Jum’atul-Wida: Last Leg of an Opportunity

By Aaqib Anjum Aafī

OPPORTUNITY is something that everyone wishes for, in the day and in the night. Wise is the one who recognises opportunity and takes benefit from it.  The month of Ramadan serves as a great opportunity to collect huge rewards from Allah Ta’āla by doing little and minute things, possibly helping a needy with some money. Qur’ān speaks out that “Then everyone will know what he has put forward.” (81:14)

Those who benefit from these opportunities are those who win, for example, Allah Ta’āla states in the Qur’ān, “We have been your friends in the worldly life, and (will remain as such) in the Hereafter. And for you here is whatever your souls desire, and for you here is whatever you call for”. (41:31)

The month of Ramadan is an opportunity for us so we can fix ourselves and our society for which we then earn accordingly. The month of Ramadan instils in us  hope, responsibility, and discipline – and this is where we are required to strive in conjunction with the warning, “so that you may be God-fearing”. (2:183)

The Last Friday of this Ramadan is here, and this opportunity is about to disappear if we don’t pay heed.  In general, there is no specific prayer or ‘ibādat’ for the Last Friday or what is known as “Jumma’tul widā”.  The Prophet of Allah (PBUH) used to pray throughout the last ten days of Ramadan, and used to wake up in the nights to pray.

Accountability is what this month tends to instill in us, and the opportunity is at its last phase, giving us more time, so that we may benefit and get what our souls desire. The duties in this time may vary from helping others in material terms or it may mean helping ones own self in following the commands of the Creator.

Realise your worth and value in these circumstances: understand your responsibility and fulfil your duty.

A society that is not based on the idea of faith is destined to an evil fate. It is the self sacrificing nature of fasts that tells us the spirit of Islam which goes beyond the narrow ambitions of individualism. It is this spirit of a community praying to One God that drives home the mission of spreading peace and justice with worship.

Ramadan has rushed past many of us this time. But there’s still time. The last Friday of Ramadan is a bitter sweet occurrence. It provides us an opportunity to give our best shot with the bitter realisation that Ramadan is soon to bid us adieu.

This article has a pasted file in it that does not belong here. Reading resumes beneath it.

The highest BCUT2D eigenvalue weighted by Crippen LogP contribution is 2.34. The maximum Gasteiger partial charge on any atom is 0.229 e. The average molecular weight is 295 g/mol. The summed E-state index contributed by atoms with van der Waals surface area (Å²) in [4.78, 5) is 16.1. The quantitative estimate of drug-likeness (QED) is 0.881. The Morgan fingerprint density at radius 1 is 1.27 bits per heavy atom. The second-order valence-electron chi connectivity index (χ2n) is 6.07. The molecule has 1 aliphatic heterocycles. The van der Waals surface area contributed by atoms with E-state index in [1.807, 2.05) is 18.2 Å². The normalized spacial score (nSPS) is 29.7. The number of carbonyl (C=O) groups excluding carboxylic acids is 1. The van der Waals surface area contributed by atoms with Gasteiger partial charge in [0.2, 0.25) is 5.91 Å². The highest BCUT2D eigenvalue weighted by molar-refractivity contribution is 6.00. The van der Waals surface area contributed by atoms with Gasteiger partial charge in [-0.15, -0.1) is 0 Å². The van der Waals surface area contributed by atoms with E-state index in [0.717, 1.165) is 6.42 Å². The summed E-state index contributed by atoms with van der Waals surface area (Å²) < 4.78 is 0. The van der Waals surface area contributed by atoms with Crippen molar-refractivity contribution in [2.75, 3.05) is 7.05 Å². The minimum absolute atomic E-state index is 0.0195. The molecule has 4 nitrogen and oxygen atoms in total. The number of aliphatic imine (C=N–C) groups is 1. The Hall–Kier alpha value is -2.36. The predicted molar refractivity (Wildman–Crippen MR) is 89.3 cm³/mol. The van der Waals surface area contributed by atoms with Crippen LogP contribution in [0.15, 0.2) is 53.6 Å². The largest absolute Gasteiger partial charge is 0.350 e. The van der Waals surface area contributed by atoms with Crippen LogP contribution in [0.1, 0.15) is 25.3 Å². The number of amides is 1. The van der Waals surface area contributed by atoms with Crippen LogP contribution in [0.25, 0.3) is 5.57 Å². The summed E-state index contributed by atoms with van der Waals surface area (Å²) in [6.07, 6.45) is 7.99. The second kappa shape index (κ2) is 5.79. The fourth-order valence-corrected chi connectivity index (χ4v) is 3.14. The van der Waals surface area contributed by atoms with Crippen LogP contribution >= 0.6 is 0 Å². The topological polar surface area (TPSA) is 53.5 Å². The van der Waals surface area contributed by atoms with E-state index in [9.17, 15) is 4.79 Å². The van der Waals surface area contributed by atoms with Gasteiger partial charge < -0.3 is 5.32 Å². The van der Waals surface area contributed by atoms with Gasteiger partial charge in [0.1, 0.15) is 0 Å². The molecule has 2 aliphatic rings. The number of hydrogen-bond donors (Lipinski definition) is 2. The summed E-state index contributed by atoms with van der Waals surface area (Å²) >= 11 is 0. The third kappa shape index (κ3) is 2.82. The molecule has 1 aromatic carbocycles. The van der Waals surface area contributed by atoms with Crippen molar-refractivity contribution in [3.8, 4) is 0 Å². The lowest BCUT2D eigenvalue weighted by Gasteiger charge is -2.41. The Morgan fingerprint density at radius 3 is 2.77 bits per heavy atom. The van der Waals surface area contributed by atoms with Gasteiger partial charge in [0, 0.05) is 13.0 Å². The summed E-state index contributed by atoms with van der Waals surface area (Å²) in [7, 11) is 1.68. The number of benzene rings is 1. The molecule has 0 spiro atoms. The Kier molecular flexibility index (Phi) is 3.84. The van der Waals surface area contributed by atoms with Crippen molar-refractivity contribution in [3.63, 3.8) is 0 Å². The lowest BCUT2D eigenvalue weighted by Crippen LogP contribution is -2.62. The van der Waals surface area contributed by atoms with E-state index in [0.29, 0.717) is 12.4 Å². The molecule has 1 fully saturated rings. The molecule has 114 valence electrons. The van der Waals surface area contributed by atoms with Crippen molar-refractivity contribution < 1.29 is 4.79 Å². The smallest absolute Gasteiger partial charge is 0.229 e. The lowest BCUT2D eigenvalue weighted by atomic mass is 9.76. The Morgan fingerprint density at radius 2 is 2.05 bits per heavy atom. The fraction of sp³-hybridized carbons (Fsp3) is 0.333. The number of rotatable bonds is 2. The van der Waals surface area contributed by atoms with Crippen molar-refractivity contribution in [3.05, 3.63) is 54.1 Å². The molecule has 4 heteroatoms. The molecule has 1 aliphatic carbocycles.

With only a few days left for Ramadan to end, the opportunity to avail benefits are few. It is the last of the days yet Allah has allowed us to know that there’s the greatest reward in these nights. But the last Friday holds a message that everything prefixed by a “last” is suffixed by an end.

The Last Friday of the Ramadan reminds us of our reality, that we’ve got a good chance to live a good life. The belief in the idea of faith requires that the prerequisites of faith be completely followed. A man cannot become good unless and until he gives up things that he likes on his own.

Shaheen Iqbal Asar expresses this thus:

roz-e-mahshar ki tawālat se ye pata chal jāyega,
zīst kitni mukḥtasar hai ye abhi mat pūchhiye

A tradition appears in Musnad Aḥmad that Sayyidah Aa’isha (rz) was enquired about the daily life of the Prophet (PBUH). She replied, his character is the Qur’ān. The month of Ramadan gives us the opportunity to follow his lifestyle and discipline our life and the Last Friday gives us a warning that, “time is ticking, and it is going to get over”.

This is what we need to understand whenever we witness anything “last” in our life, and today it is the Last Friday of the month of Ramadan.

Fasting is going beyond ones own desires and surrendering everything to the will of God who has commanded us to worship Him. So, desires before the wish of a friend mean nothing. Mufti Muḥammad Taqi Usmāni says,

razā-e-dost ke aage ye khāhisheN kaisi,
khulūs-e-ishq ka maqtal hai aarzu kya hai?

Learning from the warning that everything is fleeting, we should cherish this honour conferred on us by Allah Ta’āla and try our best to live our lives according the required standard. This standard is our helpline and helps us when there is no help.

Zaki Kayfī appears to express this grace of Allah Ta’āla saying,

“rif’atoN ki justjū mai thokareiN to khā chuke,
astāN-e-yaar par abh sar jhukā kar dekhiye”


The author is a Biographical Researcher and author. He tweets at @AnjumAaqib

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